The traps are to help farmers get prepared before the first planting season sets in.
PIC: Maurice Opio, the senior agricultural inspector at the agriculture ministry displaying an armyworm trap. (Credit: Wilfred Sanya)
AGRICULTURE | ARMYWORM
KAMPALA - The Government's plan of commercialising agriculture could be hampered by the increasing incident of pests and diseases.
Under the plan, the Government identified 12 key priority food items for both food security and income-generation through export.
Maize, which is both a food security crop and an economic crop, is being threatened by various pests and diseases.
The most recent attack on maize was the fall armyworm that destroyed maize gardens in the first season of last year.
The worm, which was first reported in 2016 in Uganda, intensified in the first planting season of last year, destroying maize crops in various parts of the country.
Information from the agriculture ministry indicates that Uganda produces close to four million metric tonnes of maize grain annually, making it the third highest crop produced.
Maize contributes to the livelihoods of over 3.6 million households (UBOS2014). Based on the estimated yield loss of 15%-75% elsewhere, the presence of the armyworm in Uganda could translate to an annual loss of at least 450,000 metric tonnes of maize that is equivalent to $192m (about sh600b).
"If such pests are not controlled, these could hinder the Government's plans of commercialisation. That is why we need to work with farmers and teach them what to do so as to control the damage in future," said Byantwale.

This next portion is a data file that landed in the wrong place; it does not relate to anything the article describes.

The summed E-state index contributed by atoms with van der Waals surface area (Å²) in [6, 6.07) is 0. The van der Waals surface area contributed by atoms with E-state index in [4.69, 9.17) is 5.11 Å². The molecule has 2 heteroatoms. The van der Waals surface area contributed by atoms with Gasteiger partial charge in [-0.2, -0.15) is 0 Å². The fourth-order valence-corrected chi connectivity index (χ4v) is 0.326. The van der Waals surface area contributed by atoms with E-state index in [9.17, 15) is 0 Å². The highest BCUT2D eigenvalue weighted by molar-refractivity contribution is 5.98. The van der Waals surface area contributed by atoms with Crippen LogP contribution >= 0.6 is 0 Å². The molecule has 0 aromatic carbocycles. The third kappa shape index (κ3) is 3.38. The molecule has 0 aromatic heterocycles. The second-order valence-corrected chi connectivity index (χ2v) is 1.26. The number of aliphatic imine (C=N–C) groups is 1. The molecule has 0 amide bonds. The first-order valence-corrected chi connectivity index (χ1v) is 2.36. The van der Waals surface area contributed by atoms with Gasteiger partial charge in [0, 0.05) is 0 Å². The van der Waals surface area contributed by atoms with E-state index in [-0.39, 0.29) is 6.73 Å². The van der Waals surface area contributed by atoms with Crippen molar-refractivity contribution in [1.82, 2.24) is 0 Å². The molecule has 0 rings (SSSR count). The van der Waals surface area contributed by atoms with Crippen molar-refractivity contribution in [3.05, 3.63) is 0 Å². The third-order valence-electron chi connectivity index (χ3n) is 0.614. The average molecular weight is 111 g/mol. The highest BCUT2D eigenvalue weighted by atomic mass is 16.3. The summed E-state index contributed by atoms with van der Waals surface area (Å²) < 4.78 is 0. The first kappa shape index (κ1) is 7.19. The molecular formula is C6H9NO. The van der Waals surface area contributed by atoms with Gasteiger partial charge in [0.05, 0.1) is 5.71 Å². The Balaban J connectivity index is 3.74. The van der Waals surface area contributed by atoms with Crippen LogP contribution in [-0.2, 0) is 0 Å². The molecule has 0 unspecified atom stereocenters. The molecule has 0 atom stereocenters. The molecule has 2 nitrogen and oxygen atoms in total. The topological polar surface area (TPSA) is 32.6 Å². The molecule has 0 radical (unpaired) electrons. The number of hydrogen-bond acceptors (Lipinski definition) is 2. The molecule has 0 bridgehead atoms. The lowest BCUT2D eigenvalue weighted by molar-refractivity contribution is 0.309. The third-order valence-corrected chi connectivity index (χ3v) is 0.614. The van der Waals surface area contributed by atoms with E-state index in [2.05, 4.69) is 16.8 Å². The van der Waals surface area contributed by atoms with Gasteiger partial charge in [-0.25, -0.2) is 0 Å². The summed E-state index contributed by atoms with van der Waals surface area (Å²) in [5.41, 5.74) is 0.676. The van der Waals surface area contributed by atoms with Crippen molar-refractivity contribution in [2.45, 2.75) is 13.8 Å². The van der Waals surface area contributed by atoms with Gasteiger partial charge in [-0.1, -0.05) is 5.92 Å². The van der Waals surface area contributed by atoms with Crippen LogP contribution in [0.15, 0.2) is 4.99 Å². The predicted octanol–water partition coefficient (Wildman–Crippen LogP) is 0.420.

He made remarks while receiving the fall armyworm traps from the Food and Agriculture Organisation (FAO) on Tuesday at Imperial Royal Hotel, Kampala. The traps are to help Uganda fight the fall armyworm and get prepared before the first planting season sets in.
The traps, which were procured through FAO's Technical Co-operation Project will be used in the fight against the worms in at least 10 priority districts of Uganda.
Charles Owach, the assistant FAO representative, said the project that runs for 23 months will complement the ongoing national efforts to manage the armyworm in Uganda.
Other pests that are threatening Uganda's strategic crops include the quelea birds, which are eating up rice, sorghum and millet in eastern districts of Uganda. There is also the tuta absoluta, which attacks tomatoes.